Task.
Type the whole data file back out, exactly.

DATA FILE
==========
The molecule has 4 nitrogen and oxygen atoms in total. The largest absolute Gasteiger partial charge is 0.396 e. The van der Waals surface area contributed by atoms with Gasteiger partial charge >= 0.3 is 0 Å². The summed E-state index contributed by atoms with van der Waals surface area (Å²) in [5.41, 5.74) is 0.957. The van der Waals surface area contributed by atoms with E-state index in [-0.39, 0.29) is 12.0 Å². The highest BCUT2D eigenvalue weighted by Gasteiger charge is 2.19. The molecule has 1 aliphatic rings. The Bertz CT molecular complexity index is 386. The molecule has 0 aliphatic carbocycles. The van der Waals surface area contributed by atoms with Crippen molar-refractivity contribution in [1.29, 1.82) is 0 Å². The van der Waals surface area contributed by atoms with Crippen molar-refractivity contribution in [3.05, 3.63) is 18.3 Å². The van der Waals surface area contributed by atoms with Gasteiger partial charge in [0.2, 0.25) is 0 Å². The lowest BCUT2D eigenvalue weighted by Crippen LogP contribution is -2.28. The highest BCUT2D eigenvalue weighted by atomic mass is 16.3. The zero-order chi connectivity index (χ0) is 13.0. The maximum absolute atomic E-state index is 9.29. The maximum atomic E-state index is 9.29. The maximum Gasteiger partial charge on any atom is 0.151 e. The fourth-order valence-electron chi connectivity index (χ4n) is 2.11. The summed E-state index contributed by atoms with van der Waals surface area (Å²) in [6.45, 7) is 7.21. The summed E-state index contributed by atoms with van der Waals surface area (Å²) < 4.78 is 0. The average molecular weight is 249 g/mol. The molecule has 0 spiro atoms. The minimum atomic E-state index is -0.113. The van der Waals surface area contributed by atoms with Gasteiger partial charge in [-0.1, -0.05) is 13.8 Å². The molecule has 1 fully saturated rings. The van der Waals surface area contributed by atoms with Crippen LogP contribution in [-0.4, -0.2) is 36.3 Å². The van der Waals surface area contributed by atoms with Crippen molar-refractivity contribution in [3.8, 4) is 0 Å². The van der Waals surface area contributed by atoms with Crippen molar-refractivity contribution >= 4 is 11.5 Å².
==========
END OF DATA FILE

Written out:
The molecule has 4 nitrogen and oxygen atoms in total. The largest absolute Gasteiger partial charge is 0.396 e. The van der Waals surface area contributed by atoms with Gasteiger partial charge >= 0.3 is 0 Å². The summed E-state index contributed by atoms with van der Waals surface area (Å²) in [5.41, 5.74) is 0.957. The van der Waals surface area contributed by atoms with E-state index in [-0.39, 0.29) is 12.0 Å². The highest BCUT2D eigenvalue weighted by Gasteiger charge is 2.19. The molecule has 1 aliphatic rings. The Bertz CT molecular complexity index is 386. The molecule has 0 aliphatic carbocycles. The van der Waals surface area contributed by atoms with Crippen molar-refractivity contribution in [1.29, 1.82) is 0 Å². The van der Waals surface area contributed by atoms with Crippen molar-refractivity contribution in [3.05, 3.63) is 18.3 Å². The van der Waals surface area contributed by atoms with Gasteiger partial charge in [0.2, 0.25) is 0 Å². The lowest BCUT2D eigenvalue weighted by Crippen LogP contribution is -2.28. The highest BCUT2D eigenvalue weighted by atomic mass is 16.3. The zero-order chi connectivity index (χ0) is 13.0. The maximum absolute atomic E-state index is 9.29. The maximum atomic E-state index is 9.29. The maximum Gasteiger partial charge on any atom is 0.151 e. The fourth-order valence-electron chi connectivity index (χ4n) is 2.11. The summed E-state index contributed by atoms with van der Waals surface area (Å²) in [6.45, 7) is 7.21. The summed E-state index contributed by atoms with van der Waals surface area (Å²) < 4.78 is 0. The average molecular weight is 249 g/mol. The molecule has 0 spiro atoms. The minimum atomic E-state index is -0.113. The van der Waals surface area contributed by atoms with Gasteiger partial charge in [-0.1, -0.05) is 13.8 Å². The molecule has 1 fully saturated rings. The van der Waals surface area contributed by atoms with Crippen LogP contribution in [-0.4, -0.2) is 36.3 Å². The van der Waals surface area contributed by atoms with Crippen molar-refractivity contribution in [3.8, 4) is 0 Å². The van der Waals surface area contributed by atoms with Crippen molar-refractivity contribution >= 4 is 11.5 Å².